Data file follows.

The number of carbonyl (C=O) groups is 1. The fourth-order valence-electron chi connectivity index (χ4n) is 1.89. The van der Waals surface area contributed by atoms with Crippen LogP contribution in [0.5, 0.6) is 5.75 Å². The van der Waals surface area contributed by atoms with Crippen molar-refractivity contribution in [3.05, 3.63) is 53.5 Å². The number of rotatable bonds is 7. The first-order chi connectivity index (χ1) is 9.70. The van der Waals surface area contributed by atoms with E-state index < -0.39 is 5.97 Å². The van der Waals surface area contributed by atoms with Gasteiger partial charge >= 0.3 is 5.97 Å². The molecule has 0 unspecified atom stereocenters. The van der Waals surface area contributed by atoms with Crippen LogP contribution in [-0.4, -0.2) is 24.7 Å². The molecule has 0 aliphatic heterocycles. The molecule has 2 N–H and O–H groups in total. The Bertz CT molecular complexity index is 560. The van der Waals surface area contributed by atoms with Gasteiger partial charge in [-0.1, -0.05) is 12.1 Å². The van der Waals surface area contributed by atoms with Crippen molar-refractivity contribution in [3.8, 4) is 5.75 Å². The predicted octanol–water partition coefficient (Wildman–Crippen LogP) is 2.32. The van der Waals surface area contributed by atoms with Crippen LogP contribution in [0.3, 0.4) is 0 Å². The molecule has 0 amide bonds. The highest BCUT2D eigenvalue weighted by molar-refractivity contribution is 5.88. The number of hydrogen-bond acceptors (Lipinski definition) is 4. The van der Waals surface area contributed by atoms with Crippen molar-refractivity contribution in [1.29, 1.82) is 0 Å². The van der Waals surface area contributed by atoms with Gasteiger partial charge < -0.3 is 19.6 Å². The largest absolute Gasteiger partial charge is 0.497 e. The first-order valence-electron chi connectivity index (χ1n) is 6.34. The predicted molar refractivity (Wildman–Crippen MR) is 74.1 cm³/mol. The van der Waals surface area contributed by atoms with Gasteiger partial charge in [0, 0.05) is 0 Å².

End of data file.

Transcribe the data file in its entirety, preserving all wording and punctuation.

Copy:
The number of carbonyl (C=O) groups is 1. The fourth-order valence-electron chi connectivity index (χ4n) is 1.89. The van der Waals surface area contributed by atoms with Crippen LogP contribution in [0.5, 0.6) is 5.75 Å². The van der Waals surface area contributed by atoms with Crippen molar-refractivity contribution in [3.05, 3.63) is 53.5 Å². The number of rotatable bonds is 7. The first-order chi connectivity index (χ1) is 9.70. The van der Waals surface area contributed by atoms with E-state index < -0.39 is 5.97 Å². The van der Waals surface area contributed by atoms with Gasteiger partial charge >= 0.3 is 5.97 Å². The molecule has 0 unspecified atom stereocenters. The van der Waals surface area contributed by atoms with Crippen LogP contribution in [-0.4, -0.2) is 24.7 Å². The molecule has 0 aliphatic heterocycles. The molecule has 2 N–H and O–H groups in total. The Bertz CT molecular complexity index is 560. The van der Waals surface area contributed by atoms with Gasteiger partial charge in [-0.1, -0.05) is 12.1 Å². The van der Waals surface area contributed by atoms with Crippen molar-refractivity contribution in [3.8, 4) is 5.75 Å². The predicted octanol–water partition coefficient (Wildman–Crippen LogP) is 2.32. The van der Waals surface area contributed by atoms with Crippen LogP contribution in [0.3, 0.4) is 0 Å². The molecule has 0 amide bonds. The highest BCUT2D eigenvalue weighted by molar-refractivity contribution is 5.88. The number of hydrogen-bond acceptors (Lipinski definition) is 4. The van der Waals surface area contributed by atoms with Crippen molar-refractivity contribution in [1.29, 1.82) is 0 Å². The van der Waals surface area contributed by atoms with Gasteiger partial charge < -0.3 is 19.6 Å². The largest absolute Gasteiger partial charge is 0.497 e. The first-order valence-electron chi connectivity index (χ1n) is 6.34. The predicted molar refractivity (Wildman–Crippen MR) is 74.1 cm³/mol. The van der Waals surface area contributed by atoms with Gasteiger partial charge in [0, 0.05) is 0 Å².